While creating the WPBeginner re-design, we saw a huge mistake that we made in our old site. All of our extra functionality that we added overtime was added in our old theme’s functions.php file. This not only caused our functions.php file to be super bloated, but it also increased the chance of error every time we modified that file. It was then we decided to take the advice of @otto42 and created a site-specific plugin. So you are probably wondering what a site-specific plugin is, why you need it, and how you can have it for your WordPress site. That is exactly what we plan to share in this article, so keep on reading.
What is a Site-Specific Plugin
Site-Specific WordPress plugin is a specific place to add snippets that you find on the web that performs functions that are not theme related. In other words:
Time to time again, you will read “how-to” articles related to WordPress all around the web (including our site) where we share snippets and suggest that you add them into your theme’s functions.php file. These snippets are not huge enough to be justified as plugins of their own, but some of them are certainly great to add specific functionality to a site that is not theme-dependent such as redirecting users to random post. Whereas other functions can be key to your specific site such as Custom Post Types.
This is when you need to add a site-specific plugin which essentially will serve as the same purpose of your theme’s functions.php file, but it will allow you to retain all these functionality when you are changing themes (see our checklist of things to do when changing WordPress themes).
Why You need a Site-Specfic Plugin for WordPress
As we mentioned above, it will allow you to retain all key additions to your site that you may have done overtime. Some functions that belong in a site specific plugin would be Custom Post Types, Adding Shortcodes, Adding WordPress Thumbnail Support, Redirecting users to a Random Post, and other independent functions that does not rely on your theme.
Above functions are something that you will need whether you change your theme or not. Can you imagine disabling a theme and then losing all of your shortocdes? That would be a total nightmare.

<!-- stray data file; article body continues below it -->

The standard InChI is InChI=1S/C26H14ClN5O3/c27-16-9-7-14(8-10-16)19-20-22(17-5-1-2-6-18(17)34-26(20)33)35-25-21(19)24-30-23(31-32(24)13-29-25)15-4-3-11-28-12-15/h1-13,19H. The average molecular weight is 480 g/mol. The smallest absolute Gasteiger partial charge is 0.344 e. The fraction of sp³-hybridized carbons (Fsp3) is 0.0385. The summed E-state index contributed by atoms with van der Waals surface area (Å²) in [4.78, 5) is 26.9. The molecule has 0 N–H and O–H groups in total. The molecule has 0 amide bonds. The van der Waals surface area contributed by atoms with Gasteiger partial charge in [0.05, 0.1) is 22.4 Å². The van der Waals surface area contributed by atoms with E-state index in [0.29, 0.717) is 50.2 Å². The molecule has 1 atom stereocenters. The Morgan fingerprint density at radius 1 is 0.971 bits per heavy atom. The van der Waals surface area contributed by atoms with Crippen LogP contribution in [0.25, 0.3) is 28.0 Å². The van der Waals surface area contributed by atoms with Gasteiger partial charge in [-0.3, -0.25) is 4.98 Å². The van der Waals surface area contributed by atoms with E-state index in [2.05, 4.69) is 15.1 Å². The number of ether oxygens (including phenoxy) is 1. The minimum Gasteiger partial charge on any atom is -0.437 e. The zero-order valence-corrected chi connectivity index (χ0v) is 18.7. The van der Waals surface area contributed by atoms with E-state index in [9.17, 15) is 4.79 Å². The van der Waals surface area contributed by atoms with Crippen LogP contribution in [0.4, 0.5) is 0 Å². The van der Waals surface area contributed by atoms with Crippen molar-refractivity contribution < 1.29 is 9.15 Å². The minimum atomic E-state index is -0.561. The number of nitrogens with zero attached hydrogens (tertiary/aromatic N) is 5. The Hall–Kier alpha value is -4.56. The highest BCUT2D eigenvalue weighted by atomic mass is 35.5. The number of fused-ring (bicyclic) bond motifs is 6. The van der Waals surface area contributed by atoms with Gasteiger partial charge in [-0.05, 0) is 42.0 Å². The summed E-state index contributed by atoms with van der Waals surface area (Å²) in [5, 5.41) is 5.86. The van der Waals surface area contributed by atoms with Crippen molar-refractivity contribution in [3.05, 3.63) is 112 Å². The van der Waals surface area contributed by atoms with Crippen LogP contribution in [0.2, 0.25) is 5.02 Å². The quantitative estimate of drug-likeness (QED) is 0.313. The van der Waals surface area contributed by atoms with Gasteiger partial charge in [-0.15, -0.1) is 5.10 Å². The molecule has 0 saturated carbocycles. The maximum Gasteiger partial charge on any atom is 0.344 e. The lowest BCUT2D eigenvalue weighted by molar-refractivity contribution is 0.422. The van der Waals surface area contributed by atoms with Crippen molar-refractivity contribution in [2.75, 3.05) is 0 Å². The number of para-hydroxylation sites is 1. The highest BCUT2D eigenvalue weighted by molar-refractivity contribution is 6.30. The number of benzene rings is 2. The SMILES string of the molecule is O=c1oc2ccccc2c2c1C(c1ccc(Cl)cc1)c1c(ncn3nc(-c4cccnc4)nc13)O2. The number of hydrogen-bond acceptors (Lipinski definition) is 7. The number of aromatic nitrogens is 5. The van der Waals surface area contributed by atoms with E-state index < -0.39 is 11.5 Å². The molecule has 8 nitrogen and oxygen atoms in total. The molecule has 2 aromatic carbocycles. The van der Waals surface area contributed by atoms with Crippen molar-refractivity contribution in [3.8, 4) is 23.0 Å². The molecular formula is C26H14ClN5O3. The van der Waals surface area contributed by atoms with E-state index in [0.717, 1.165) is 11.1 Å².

One of the reasons why we pasted beginner’s guide to pasting snippets from the web in WordPress was to prevent white screen of death that users get when pasting the snippet with wrong formatting. Often new users simply edit themes using the WordPress back-end to prevent the user of FTP. We have helped countless users who got locked out of their site when they pasted the wrong snippet.
When you use a site-specific plugin, you somewhat have a break-proof site. When you paste a snippet with wrong formatting, instead of the white screen of death the built-in plugin editor will recognize the error, and it will deactivate the plugin. Ofcourse this will break your site for a few seconds but at least you can go to the admin panel and rectify your mistake.
It is like choosing lesser of two-evils. Would you rather be locked out and have the site be broken. Or would you rather have the site broken but have the ability to fix it in seconds by simply undoing your mistake.
How to Create a Site-Specific WordPress Plugin
You may think that it may be super hard, but it really is not.
- All you have to do is create a new folder in the plugins directory. Example: /wp-content/plugins/yoursitename-plugin/
- Open a blank file and save it as “yoursitename-plugin.php”
- Put the following code in the file:
Plugin Name: Site Plugin for example.com
Description: Site specific code changes for example.com
/* Start Adding Functions Below this Line */
/* Stop Adding Functions Below this Line */
- Now upload this file into the folder you created in the plugins directory. Then simply activate the plugin.
From this point on, we will recommend adding the appropriate snippets we share into site-specific plugins rather than theme’s functions.php file.
We hope this will start a new trend that others will follow. We have already joined the band-wagon, and we recommend that you do this as well. It is a best-practice that will save you time in the long-run.
Article from http://www.wpbeginner.com/